Three people, including a firefighter, were hospitalized with smoke inhalation, and two buildings were damaged as a result of a five-alarm fire in the Mission on Thursday, fire officials said.
Firefighters were able to get a handle on the blaze about three hours after it began shortly after 1 p.m. at 2632 Mission St., the address listed for Big House Inc., a retail store, fire Lt. Mindy Talmadge said. More than 100 firefighters were called to the scene, Talmadge said.
The fire apparently began inside the retail store in a three-story building and quickly grew from two to five alarms in an hour.
Mayor Ed Lee said in a statement he was grateful no one was seriously injured in the fire.
"On behalf of the residents of the city and county of San Francisco, I would like to thank our fire chief and the more than 100 firefighters who responded to today's five-alarm fire in the Mission neighborhood," he said. "Thanks to the leadership and determined action of our city's fire department, the very real potential of severe damage to other homes, businesses and structures in the neighborhood was avoided."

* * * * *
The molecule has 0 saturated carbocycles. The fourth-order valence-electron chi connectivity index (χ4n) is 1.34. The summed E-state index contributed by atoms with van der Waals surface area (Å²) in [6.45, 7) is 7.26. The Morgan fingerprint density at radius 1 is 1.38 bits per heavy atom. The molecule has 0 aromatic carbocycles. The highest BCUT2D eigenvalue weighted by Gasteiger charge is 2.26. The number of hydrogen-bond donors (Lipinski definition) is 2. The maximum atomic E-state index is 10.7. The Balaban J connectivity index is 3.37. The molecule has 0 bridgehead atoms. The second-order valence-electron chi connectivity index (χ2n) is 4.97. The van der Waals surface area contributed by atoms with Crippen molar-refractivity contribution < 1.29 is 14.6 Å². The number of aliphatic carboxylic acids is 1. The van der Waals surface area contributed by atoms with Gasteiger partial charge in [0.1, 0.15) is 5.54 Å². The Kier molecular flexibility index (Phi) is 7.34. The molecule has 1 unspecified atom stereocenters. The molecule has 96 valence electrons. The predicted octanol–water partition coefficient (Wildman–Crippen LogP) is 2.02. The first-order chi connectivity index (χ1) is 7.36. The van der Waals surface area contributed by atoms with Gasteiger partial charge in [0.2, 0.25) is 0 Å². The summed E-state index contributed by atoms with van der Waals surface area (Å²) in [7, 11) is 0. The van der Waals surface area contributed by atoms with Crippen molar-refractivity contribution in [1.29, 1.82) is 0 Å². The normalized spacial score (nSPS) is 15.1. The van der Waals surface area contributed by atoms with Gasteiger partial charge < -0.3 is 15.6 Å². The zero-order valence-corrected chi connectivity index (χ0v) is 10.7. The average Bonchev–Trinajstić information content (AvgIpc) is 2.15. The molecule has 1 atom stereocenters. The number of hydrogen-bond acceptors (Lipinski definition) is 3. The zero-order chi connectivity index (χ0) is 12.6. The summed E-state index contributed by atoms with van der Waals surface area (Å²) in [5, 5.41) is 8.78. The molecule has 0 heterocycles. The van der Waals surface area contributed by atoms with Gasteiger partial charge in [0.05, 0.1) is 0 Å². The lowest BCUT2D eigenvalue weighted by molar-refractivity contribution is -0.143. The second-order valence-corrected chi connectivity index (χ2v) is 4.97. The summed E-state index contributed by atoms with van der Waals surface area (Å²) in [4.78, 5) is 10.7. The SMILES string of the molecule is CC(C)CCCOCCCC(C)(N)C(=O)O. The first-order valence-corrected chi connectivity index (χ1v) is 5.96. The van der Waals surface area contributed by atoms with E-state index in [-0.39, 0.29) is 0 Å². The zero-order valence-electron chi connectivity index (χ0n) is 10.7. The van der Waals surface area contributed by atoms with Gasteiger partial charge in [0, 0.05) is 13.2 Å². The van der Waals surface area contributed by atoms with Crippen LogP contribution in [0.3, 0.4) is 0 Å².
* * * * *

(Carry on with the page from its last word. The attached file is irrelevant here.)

Talmadge said the three-story building had a large amount of inventory inside from its floor to its ceiling and that the roof of the building collapsed as a result of the fire. Fire Chief Joanne Hayes-White said fire inspectors came out to the store at least twice since 2009 following customer complaints of overcrowding. No violations were issued.
Police said a lot of plastic burned in the fire and advised people to stay away as firefighters battled the flames.
Talmadge noted that several surrounding buildings sustained smoke and water damage.
The owner of New Mission City at 2626 Mission St., the business next door to where the fire was initially reported, said his whole store and all of its merchandise were destroyed in the fire.
Residents were also evacuated from nearby homes as a result of the fire.
Smoke from the blaze could be seen from throughout much of San Francisco on Thursday afternoon.
The Salvation Army deployed a disaster response team and a mobile kitchen to assist fire crews at the scene, including cold water and snacks.
The Salvation Army also worked with the American Red Cross to address any needs of evacuees who may have been impacted by the fire.
Lee said the extent of the damage caused by the fire is not yet known, and investigators are still looking into what caused the blaze.